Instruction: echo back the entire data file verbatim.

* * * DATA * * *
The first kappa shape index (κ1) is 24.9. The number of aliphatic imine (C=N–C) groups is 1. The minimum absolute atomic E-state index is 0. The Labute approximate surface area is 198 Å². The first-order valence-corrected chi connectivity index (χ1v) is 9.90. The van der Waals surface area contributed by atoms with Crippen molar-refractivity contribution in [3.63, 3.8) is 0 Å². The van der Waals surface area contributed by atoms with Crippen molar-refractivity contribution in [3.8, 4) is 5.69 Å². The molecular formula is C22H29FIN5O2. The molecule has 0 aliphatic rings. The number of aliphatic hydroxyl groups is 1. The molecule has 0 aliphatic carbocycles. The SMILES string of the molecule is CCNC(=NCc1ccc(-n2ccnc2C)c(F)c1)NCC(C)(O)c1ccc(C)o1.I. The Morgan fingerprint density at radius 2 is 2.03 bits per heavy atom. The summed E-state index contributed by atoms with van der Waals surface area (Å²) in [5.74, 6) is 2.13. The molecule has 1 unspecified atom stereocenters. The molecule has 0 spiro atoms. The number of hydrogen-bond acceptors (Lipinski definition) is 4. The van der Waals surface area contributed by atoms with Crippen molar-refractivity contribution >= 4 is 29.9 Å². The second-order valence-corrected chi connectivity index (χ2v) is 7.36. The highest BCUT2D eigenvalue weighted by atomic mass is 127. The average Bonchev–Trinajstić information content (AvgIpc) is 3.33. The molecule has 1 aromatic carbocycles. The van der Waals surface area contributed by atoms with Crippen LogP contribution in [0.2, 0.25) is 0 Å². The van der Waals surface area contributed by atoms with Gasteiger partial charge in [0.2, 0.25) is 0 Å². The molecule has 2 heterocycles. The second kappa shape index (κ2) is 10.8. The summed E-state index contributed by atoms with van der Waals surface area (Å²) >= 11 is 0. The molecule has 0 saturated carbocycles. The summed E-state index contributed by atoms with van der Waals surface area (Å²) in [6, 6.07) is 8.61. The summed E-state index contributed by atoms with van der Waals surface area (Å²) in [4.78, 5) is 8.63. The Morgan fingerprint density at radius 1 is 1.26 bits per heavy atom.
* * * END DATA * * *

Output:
The first kappa shape index (κ1) is 24.9. The number of aliphatic imine (C=N–C) groups is 1. The minimum absolute atomic E-state index is 0. The Labute approximate surface area is 198 Å². The first-order valence-corrected chi connectivity index (χ1v) is 9.90. The van der Waals surface area contributed by atoms with Crippen molar-refractivity contribution in [3.63, 3.8) is 0 Å². The van der Waals surface area contributed by atoms with Crippen molar-refractivity contribution in [3.8, 4) is 5.69 Å². The molecular formula is C22H29FIN5O2. The molecule has 0 aliphatic rings. The number of aliphatic hydroxyl groups is 1. The molecule has 0 aliphatic carbocycles. The SMILES string of the molecule is CCNC(=NCc1ccc(-n2ccnc2C)c(F)c1)NCC(C)(O)c1ccc(C)o1.I. The Morgan fingerprint density at radius 2 is 2.03 bits per heavy atom. The summed E-state index contributed by atoms with van der Waals surface area (Å²) in [5.74, 6) is 2.13. The molecule has 1 unspecified atom stereocenters. The molecule has 0 spiro atoms. The number of hydrogen-bond acceptors (Lipinski definition) is 4. The van der Waals surface area contributed by atoms with Crippen molar-refractivity contribution >= 4 is 29.9 Å². The second-order valence-corrected chi connectivity index (χ2v) is 7.36. The highest BCUT2D eigenvalue weighted by atomic mass is 127. The average Bonchev–Trinajstić information content (AvgIpc) is 3.33. The molecule has 1 aromatic carbocycles. The van der Waals surface area contributed by atoms with Crippen LogP contribution in [0.2, 0.25) is 0 Å². The van der Waals surface area contributed by atoms with Gasteiger partial charge in [0.2, 0.25) is 0 Å². The molecule has 2 heterocycles. The second kappa shape index (κ2) is 10.8. The summed E-state index contributed by atoms with van der Waals surface area (Å²) >= 11 is 0. The molecule has 0 saturated carbocycles. The summed E-state index contributed by atoms with van der Waals surface area (Å²) in [6, 6.07) is 8.61. The summed E-state index contributed by atoms with van der Waals surface area (Å²) in [4.78, 5) is 8.63. The Morgan fingerprint density at radius 1 is 1.26 bits per heavy atom.